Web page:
News and analysis on the global poultry
and animal feed industries.
on June 23, 2009

By the numbers: broiler egg sets show small decline

Consumers continue to benefit from excess meat supply as production is up and exports are soft.

Consumers continue to benefit from excess meat supply as production is up and exports are soft. During the first four months of 2006, red meat production was up 3.3 percent from a year ago. Turkey head slaughtered surged 5 percent and young chicken by 2.4 percent. Of course, poultry ready-to-cook pounds increase every year, so add 1 percent to 3 percent more to these percentages. Maybe consumers have to pay more for energy, but they benefit nicely from inexpensive meat.

I do not see less meat occurring until the fourth quarter, as the industries are geared up to produce more. Second quarter combined per capita supply could be up 3.3 percent and third quarter by 3.1 percent but with a different meat combination. Expect to see extra beef and broiler meat in the second quarter, while poultry and pork supplies will likely see an increase in the July-September period. By October-December, year-to-year comparisons reflect a huge 1.6 percent per capita supply in 2005 versus 2004. Thus, in 2006, a moderate increase is expected. A rebound in exports of beef and poultry could easily cause these domestic supply numbers to change considerably.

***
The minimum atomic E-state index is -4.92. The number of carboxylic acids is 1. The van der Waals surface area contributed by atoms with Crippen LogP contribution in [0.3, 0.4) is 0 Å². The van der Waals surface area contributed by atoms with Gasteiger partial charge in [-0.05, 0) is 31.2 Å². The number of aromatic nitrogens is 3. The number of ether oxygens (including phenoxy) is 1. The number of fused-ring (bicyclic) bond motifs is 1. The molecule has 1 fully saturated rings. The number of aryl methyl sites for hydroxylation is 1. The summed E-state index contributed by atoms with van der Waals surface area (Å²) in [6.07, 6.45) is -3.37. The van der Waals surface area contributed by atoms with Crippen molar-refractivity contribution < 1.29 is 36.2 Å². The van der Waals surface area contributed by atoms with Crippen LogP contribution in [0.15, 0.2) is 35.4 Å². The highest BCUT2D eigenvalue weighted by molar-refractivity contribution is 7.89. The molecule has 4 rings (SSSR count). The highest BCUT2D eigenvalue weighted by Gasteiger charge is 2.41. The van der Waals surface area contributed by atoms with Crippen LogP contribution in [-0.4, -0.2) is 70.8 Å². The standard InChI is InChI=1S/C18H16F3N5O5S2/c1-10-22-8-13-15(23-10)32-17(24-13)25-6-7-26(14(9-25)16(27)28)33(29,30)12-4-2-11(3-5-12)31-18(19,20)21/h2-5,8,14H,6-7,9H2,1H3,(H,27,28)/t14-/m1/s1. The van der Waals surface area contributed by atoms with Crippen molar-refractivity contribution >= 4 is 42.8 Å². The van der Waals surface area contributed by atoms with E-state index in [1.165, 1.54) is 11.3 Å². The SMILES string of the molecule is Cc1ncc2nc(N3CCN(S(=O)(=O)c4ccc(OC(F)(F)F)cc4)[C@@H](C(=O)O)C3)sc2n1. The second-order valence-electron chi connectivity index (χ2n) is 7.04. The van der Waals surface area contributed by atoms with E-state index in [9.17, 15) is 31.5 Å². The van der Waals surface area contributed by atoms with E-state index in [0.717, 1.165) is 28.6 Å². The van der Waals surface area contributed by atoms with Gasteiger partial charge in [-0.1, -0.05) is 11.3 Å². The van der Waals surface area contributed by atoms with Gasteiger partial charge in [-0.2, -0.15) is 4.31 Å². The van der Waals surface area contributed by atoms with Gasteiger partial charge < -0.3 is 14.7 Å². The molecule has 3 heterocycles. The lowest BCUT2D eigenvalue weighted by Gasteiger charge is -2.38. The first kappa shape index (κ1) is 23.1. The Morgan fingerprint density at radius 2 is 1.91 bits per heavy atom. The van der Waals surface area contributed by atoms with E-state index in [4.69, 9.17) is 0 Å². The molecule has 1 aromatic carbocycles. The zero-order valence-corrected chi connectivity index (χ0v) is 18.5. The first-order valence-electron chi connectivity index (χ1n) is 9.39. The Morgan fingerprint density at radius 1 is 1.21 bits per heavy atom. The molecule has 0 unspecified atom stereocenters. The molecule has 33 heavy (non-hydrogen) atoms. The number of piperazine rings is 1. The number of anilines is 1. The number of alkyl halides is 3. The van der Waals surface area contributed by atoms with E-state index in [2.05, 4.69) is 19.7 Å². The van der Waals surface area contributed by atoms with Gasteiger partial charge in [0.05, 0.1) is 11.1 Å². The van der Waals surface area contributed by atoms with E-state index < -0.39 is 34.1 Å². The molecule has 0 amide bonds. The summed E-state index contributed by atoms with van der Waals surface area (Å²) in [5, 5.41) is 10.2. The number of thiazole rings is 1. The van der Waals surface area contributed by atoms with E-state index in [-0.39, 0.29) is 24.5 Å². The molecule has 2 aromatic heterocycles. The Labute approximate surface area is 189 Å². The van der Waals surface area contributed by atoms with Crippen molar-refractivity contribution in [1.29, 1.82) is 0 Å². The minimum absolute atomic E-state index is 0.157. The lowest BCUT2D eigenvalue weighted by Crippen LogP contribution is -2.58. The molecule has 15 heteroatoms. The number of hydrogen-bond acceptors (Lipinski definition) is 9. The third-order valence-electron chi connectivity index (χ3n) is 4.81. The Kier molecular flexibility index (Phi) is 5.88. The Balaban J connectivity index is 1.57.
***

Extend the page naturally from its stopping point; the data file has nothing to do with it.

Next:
Cattle on feed on April 1 exceeded a year ago by 9 percent and two years ago by 10 percent. This could be the highest placement numbers for the year. Pork producers are showing moderate restraint even if their exports are setting records. Young chicken producers’ weekly egg sets are beginning to show small declines from last year’s huge numbers as they realize exports could remain down for a while. In fact, in the first quarter, the nation’s broiler breeder flock in relation to cumulated placements was the smallest percentage since 1999. But hatchability since last October has been down from the prior year. Makes one wonder, as you would expect improved productivity with a younger flock. Also the nation’s breeder flock is about 2 percent smaller than a year ago, according to USDA.

Feed ingredient values will remain variable into the summer growing period. Huge U.S. supplies of coarse grain and soybeans should mean no sizable increase in prices. Actually, a good growing period could push them lower during the third quarter. Better indication of disappearance will be known on June 30th when the grain stocks in all positions are released by USDA. Corn usage will be strong domestically, while exports through end of April were up 10 percent. Soybean and wheat exports were down 21 percent and 5 percent, respectively, from a year ago as the world supply exceeds the prior year on those grains.

Our June-November projection for corn prices is $2.10 versus $1.92 in the same period last year. Our estimate for soybean meal prices June-November is $180 per ton versus $188 per ton in the same period last year.

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